"We're just beginning to look seriously at open source"

"As you move to the world of all Intel-based data centers, Linux will have a role"

Overall, the panel was interesting but nothing that striking.  It's clear that in large corporations web services projects are viewed strategically, but that the larger vision of dynamic, network integrated inter-enterprise web services is very far away.  Customers remain concerned with interoperability in a time when vendors are rushing to layer proprietary technology into their web services stack. 


1:30:12 PM    comment []

Q:  one provider can't do it all.  as people discover the range of content and services out on the broader internet, will they stick with you.  these are Q&A with Jon Miller (AOL).

A: basic answer = build better products. e.g. AOL Communicator (rich email)

Q: but....it's anti-internet.

A: progressively you get more open and broad.  as long as we can add value on the core people will pay.

Q: will you try and be between the user and the Internet.

A:  I sure hope so.

Esther wants to know whether these guys will try and go after exclusive distribution of billed products.

Dan (Yahoo) says that's the history of the world.  Unique products and services are how people compete.

Esther thinks it's a real tension.  There is real choice, and it's a balance between autonomous Internet users and people who want integration and management.

AOL thinks people want both --- managed, integrated as well as the ability to freely roam.

CNet makes the point that in cable there was a key role in packaging and tiering of content, and enables a new kind of wholesale distribution.  This will be applied to the Internet.  This makes tons of sense to me.

"The wonderful thing about the Internet is that someone wakes up each day excited and passionate about some topic" --- and that translates into great original, topical content.

Q: AOL description about acquiring billing relationships with customers sounds good, but make sure you keep the relationships!  history of the internet has been one of the "immenent death of the small service providers", but the reality has been otherwise --- people continue to churn from large providers to small, vertical providers.  What do you think the role of small providers is?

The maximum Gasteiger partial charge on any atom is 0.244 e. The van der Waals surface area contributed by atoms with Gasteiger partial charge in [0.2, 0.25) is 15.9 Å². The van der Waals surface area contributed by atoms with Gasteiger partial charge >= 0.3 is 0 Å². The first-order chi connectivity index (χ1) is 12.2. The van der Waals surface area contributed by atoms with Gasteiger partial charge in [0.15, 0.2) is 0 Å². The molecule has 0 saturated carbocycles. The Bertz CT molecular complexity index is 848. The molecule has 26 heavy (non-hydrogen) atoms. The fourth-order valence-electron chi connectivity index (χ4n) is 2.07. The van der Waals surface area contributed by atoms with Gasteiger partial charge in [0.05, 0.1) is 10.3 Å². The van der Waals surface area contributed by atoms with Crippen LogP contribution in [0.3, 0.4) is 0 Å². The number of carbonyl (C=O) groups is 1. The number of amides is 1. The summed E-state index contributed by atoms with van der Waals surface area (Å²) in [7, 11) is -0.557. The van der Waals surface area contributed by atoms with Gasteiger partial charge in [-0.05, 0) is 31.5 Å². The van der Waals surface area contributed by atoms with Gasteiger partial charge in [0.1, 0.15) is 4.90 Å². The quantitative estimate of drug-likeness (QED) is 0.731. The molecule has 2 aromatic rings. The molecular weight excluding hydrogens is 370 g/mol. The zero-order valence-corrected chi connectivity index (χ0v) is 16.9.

A: it's not a win or take all game.  always will be small or mid-sized.  there will contstantly be reinvention of verticals that challange the large players.

A: Yahoo.  With broadband coming, it changes the competitive landscape as smaller players target this opportunity.  This will really hurt AOL because customers will have to justify another expense.

A: AOL.  The answer is what is the value you're creating and what will people be willing to play.

A: CNet.  If you build a better focused product than you can win.  (CNet has certainly proved this in the tech content sector).  Value focused, better service wins.

Q: Biggest shareholder in AOL has said that AOL would be better on its own.  What do you think?

A: You really want me to justify the merger?  :)  Does the worlds largest content company be associated with the largest digital distribution system? The answer is obviously yes.  Question is timing on when the environment is rich enough and original content delivers enough value.  (This is the right answer!).